Sunday, 28 February 2010

Requests and Requires

The second best* thing about being British is the bit of text written in preposterously florid italics on the inside flap of your passport.

Her Britannic Majesty’s Secretary of State Requests and requires in the Name of Her Majesty all those whom it may concern to allow the bearer to pass freely etc etc

(Blogger cannot do justice to the font and neither can Word, I just checked. The original typeface was developed by a secret team of crack orthographers in 1864 to assert British hegemony and Maintain The Empire).

There is something so laughable yet laudable about the phrase "requests and requires". It has a tone so deliciously, unprovokedly bellicose. It asks politely - requests - and then, without waiting for acquiesence or rejection, just requires, casts away the sham of good manners and jolly well tells the mischievous Johnny Foreigner to stop mucking about. "We asked you nicely two words ago, now we're fucking telling you." It makes me nostalgic for the days when a thoroughly disproportionate gunboat would follow each and every Briton on his unfortunate but necessary ventures into the bloodiness of foreignland (where foreigners come from). And yet... and yet... the dignity is maintained by that simple "and". As though Her Britannic Majesty's Secretary of State (currently David Miliband) cannot request without also requiring, such is his Dread Might. Rhetorically, it is not correctio - a retraction and restatement - but a grand epexegesis - a redefinition of a previous word. David Miliband's merest whim is your solemn decree. But I'm sure you knew that anyway.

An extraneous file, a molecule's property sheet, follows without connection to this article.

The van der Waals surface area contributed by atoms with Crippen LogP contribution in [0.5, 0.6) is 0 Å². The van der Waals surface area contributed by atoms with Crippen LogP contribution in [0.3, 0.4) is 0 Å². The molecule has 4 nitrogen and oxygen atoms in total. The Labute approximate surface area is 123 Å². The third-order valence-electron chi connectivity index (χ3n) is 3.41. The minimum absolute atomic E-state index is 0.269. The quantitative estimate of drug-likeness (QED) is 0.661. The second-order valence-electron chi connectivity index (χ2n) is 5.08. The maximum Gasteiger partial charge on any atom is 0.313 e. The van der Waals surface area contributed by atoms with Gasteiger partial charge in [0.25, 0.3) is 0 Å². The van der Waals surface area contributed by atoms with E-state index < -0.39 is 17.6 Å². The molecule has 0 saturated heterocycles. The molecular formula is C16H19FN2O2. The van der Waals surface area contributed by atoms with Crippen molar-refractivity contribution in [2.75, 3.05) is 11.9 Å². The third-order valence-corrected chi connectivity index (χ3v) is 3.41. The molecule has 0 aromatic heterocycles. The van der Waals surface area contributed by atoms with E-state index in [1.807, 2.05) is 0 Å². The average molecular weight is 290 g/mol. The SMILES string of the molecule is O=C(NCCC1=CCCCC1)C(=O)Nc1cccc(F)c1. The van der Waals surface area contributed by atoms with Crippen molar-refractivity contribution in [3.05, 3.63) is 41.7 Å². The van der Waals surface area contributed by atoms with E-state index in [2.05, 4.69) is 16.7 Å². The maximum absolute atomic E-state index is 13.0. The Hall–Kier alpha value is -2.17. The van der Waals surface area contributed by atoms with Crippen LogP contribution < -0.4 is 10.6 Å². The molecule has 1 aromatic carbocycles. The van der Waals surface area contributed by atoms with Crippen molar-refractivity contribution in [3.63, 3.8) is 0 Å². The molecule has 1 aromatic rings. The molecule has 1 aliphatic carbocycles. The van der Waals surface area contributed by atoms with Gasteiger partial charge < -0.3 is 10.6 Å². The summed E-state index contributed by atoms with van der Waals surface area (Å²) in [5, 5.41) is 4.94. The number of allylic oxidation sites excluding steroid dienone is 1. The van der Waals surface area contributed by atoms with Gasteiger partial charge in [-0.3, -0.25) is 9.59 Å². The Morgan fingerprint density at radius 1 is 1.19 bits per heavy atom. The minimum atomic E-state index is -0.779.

I don't know why I keep mentioning this guy.

*The best thing is being absolutely certain that you're not Dutch.

1 comment:

  1. Could it be Milli's clip on 'Lego' hair that attracts you so?